Dog watches dog 07.10.04

From left: the similarly sized Guardian and the Berliner Morgenpost

Optical delusion

Reluctant as Dog is to contradict the sage musings of the world’s
finest media pundit, Andrew Neil, it is time this column put to bed one
of the newspaper myths that the great man has helped to perpetuate.

In his piece for the Scotsman and Evening Standard about The
Guardian’s glacially-slow plan to change its format, Neil got himself
in something of a muddle. “Rusbridger’s template is the Berliner
Morgenpost,” he wrote. The delusion has since passed into media lore,
with a number of websites claiming the same thing.

But a change to the Morgenpost format would actually mean The
Guardian doing absolutely nothing – both are virtually the same size.

The Berliner format is named after the manufacturers’ name for the
press it will be printed on and has nothing whatever to do with the
Morgenpost.

Unless the whole thing is a brilliant Guardian spoof to force The
Daily Telegraph into making a rash change, while it unveils its new
look in 2006 – as the only remaining broadsheet.

 

Internal announcement from Quantum Business Media. Is that what they
mean by poacher turned gamekeeper? Or game eater turned poacher,
perhaps.

 

 

 

Would sir like the humble pie?

The new editor of the Daily Mirror in Northern Ireland, Greg Harkin, certainly knows how to make an impression on the boss.

A week into his role, Harkin was due at the Hilton Hotel in Belfast
for a dinner in aid of newspaper industry charity Newstraid, whose
chairperson in Northern Ireland is Joanne McGreevy – Daily Mirror
circulation, editorial and production director, and the woman who
controls Harkin’s budget.

Suited and booted, Harkin duly arrived at the Belfast hotel in time
for dinner, but was perplexed to find it strangely empty. The reason?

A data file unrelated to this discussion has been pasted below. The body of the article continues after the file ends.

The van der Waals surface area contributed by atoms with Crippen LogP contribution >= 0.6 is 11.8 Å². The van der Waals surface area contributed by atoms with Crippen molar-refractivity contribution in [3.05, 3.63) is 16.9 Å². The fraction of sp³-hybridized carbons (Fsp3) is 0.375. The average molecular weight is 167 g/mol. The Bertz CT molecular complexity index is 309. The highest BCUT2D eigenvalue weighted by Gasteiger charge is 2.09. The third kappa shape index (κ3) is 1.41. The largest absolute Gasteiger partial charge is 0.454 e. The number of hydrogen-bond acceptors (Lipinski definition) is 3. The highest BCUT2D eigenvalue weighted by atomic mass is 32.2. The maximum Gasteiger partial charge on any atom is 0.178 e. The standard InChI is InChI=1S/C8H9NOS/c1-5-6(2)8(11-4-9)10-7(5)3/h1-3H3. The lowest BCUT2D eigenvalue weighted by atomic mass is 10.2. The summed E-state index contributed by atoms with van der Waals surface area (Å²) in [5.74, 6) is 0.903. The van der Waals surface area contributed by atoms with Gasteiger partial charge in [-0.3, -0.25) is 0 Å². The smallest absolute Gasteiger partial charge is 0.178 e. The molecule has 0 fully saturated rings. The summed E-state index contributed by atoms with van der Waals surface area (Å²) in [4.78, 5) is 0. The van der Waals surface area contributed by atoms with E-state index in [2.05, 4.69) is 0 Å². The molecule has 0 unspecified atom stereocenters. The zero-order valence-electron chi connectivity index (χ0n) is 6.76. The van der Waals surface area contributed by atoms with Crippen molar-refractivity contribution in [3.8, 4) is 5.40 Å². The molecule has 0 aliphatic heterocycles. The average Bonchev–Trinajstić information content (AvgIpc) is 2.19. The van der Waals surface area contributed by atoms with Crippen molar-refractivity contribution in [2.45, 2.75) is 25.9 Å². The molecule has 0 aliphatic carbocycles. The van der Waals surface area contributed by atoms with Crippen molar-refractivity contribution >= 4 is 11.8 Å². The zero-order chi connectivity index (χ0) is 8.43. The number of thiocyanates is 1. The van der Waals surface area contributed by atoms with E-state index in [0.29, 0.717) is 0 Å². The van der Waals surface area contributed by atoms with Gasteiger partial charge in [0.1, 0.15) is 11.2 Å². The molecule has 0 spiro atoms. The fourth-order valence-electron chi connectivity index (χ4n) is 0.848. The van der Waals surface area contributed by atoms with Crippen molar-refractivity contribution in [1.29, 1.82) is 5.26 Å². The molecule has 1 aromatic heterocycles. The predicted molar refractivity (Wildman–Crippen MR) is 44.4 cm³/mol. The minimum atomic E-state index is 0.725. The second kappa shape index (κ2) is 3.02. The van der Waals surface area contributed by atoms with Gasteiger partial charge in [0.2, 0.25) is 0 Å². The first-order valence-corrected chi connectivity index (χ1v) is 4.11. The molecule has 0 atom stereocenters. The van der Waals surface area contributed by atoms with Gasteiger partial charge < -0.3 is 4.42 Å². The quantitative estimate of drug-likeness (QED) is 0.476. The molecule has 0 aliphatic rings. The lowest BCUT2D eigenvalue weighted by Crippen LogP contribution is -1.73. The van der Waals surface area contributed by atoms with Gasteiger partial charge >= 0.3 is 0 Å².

The do was actually taking place at a different Hilton hotel – in
Templepatrick, 15 miles away.

Fortunately, McGreevy was able to cover for his embarrassment in her
predinner address to the audience – by telling to them all to look for
a red-faced, breathless “Harkin” to come bursting through the doors
during their meal.

Maurice the majestic

Maurice Hamilton may be considered by some to be the king of
motorsports coverage, but even he was taken aback after being elevated
to royalty during a BBC Five Live discussion with Sheikh Maktoum of
Dubai last week.

The sheikh, a member of his country’s royal family, was introduced
by Nicky Campbell, who quite correctly called him “your highness”
throughout the discussion about his new venture, Dubai’s A1 Grand Prix.

But when Hamilton was brought in to give his views on the race, the Sheikh became a little confused.

“Thank you for those kind words, your majesty,” he told the baffled hack.

Delighted though Campbell was at the slip, he probably daren’t push
the ribbing too far. If he does, Hamilton could simply remind him of
his own gaffe the week before – when he had a sudden attack of the
Spoonerisms when introducing the master of the West Kent Hunt.

Outward bound Scotsmen are first to the glory

The occasionally vicious competition between hacks from rival
Scottish newspaper groups the Herald and the Scotsman spilled out into
the countryside last week.

The crews were vying to become the media’s “Best Urban Adventure
Team” in an all-day outward bound competition organised to promote
tourism website visitscotland.com.

The Glasgow Sunday Herald team swaggered in with a reputation as
hardened survival experts, while their Edinburgh-based competitors –
cruelly nicknamed “the aesthetes” – were not expected to see out the
day.

Yet it was the Scotsman Terriers who overcame the inclement weather to claim the crown.

“We really expected to win,” remarked a bedraggled Sunday Herald
hack after the event. “We started well, then it was downhill all the
way.”

Insert your own circulation joke here.

Inspired: Felix Dennis

Free drinks all round from thewolf in Keats’ clothing

The bearded bard returns. After the staggering sales success of his
debut volume of poetry A Glass Half Full, which, of course, had nothing
to do with the copious free wine dished out on the promotional tour,
Felix Dennis has brought out a new one, Lone Wolf.

Here is a taster, a homage to AE Houseman, from the new book: “Are
our presses rolling/Like thunder on the run,/The giant reels still
spinning,/Now I’m dead, my son?” “Aye, the presses thunder/The reels
are larger now,/The circulation’s way up;/Best you don’t know how.”

For Lone Wolf tour dates, see www.felixdennis.com

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